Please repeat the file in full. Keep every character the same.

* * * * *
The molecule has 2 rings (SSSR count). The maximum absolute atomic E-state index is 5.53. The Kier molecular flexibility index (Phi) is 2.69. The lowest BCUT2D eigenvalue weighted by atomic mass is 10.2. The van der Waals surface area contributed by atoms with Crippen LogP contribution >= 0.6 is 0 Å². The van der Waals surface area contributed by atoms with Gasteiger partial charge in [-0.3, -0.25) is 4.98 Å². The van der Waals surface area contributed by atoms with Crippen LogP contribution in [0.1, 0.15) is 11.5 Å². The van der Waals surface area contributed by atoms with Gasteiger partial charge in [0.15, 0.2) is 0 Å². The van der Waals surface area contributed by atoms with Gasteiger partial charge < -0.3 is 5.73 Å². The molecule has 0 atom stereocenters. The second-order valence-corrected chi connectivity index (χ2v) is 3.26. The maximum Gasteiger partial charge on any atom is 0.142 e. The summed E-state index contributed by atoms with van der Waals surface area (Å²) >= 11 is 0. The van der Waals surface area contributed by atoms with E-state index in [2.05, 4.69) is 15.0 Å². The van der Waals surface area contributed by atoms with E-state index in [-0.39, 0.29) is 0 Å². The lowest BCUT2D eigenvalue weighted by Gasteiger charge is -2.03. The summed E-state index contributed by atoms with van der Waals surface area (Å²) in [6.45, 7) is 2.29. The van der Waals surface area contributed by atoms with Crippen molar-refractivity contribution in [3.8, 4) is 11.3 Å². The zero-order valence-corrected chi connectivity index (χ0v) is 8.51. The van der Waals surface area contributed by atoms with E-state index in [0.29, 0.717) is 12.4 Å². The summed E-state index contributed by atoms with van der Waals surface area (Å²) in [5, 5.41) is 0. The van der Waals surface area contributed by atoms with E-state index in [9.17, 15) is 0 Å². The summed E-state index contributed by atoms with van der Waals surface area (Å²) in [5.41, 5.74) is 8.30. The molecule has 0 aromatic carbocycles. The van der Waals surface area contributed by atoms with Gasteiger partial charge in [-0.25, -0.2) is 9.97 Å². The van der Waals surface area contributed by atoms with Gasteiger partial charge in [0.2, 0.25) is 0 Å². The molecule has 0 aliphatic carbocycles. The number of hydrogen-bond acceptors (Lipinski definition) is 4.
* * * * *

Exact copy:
The molecule has 2 rings (SSSR count). The maximum absolute atomic E-state index is 5.53. The Kier molecular flexibility index (Phi) is 2.69. The lowest BCUT2D eigenvalue weighted by atomic mass is 10.2. The van der Waals surface area contributed by atoms with Crippen LogP contribution >= 0.6 is 0 Å². The van der Waals surface area contributed by atoms with Gasteiger partial charge in [-0.3, -0.25) is 4.98 Å². The van der Waals surface area contributed by atoms with Crippen LogP contribution in [0.1, 0.15) is 11.5 Å². The van der Waals surface area contributed by atoms with Gasteiger partial charge in [0.15, 0.2) is 0 Å². The van der Waals surface area contributed by atoms with Gasteiger partial charge < -0.3 is 5.73 Å². The molecule has 0 atom stereocenters. The second-order valence-corrected chi connectivity index (χ2v) is 3.26. The maximum Gasteiger partial charge on any atom is 0.142 e. The summed E-state index contributed by atoms with van der Waals surface area (Å²) >= 11 is 0. The van der Waals surface area contributed by atoms with E-state index in [2.05, 4.69) is 15.0 Å². The van der Waals surface area contributed by atoms with E-state index in [-0.39, 0.29) is 0 Å². The lowest BCUT2D eigenvalue weighted by Gasteiger charge is -2.03. The summed E-state index contributed by atoms with van der Waals surface area (Å²) in [6.45, 7) is 2.29. The van der Waals surface area contributed by atoms with Crippen molar-refractivity contribution in [3.8, 4) is 11.3 Å². The zero-order valence-corrected chi connectivity index (χ0v) is 8.51. The van der Waals surface area contributed by atoms with E-state index in [0.29, 0.717) is 12.4 Å². The summed E-state index contributed by atoms with van der Waals surface area (Å²) in [5, 5.41) is 0. The van der Waals surface area contributed by atoms with E-state index in [9.17, 15) is 0 Å². The summed E-state index contributed by atoms with van der Waals surface area (Å²) in [5.41, 5.74) is 8.30. The molecule has 0 aromatic carbocycles. The van der Waals surface area contributed by atoms with Gasteiger partial charge in [-0.25, -0.2) is 9.97 Å². The van der Waals surface area contributed by atoms with Gasteiger partial charge in [0.2, 0.25) is 0 Å². The molecule has 0 aliphatic carbocycles. The number of hydrogen-bond acceptors (Lipinski definition) is 4.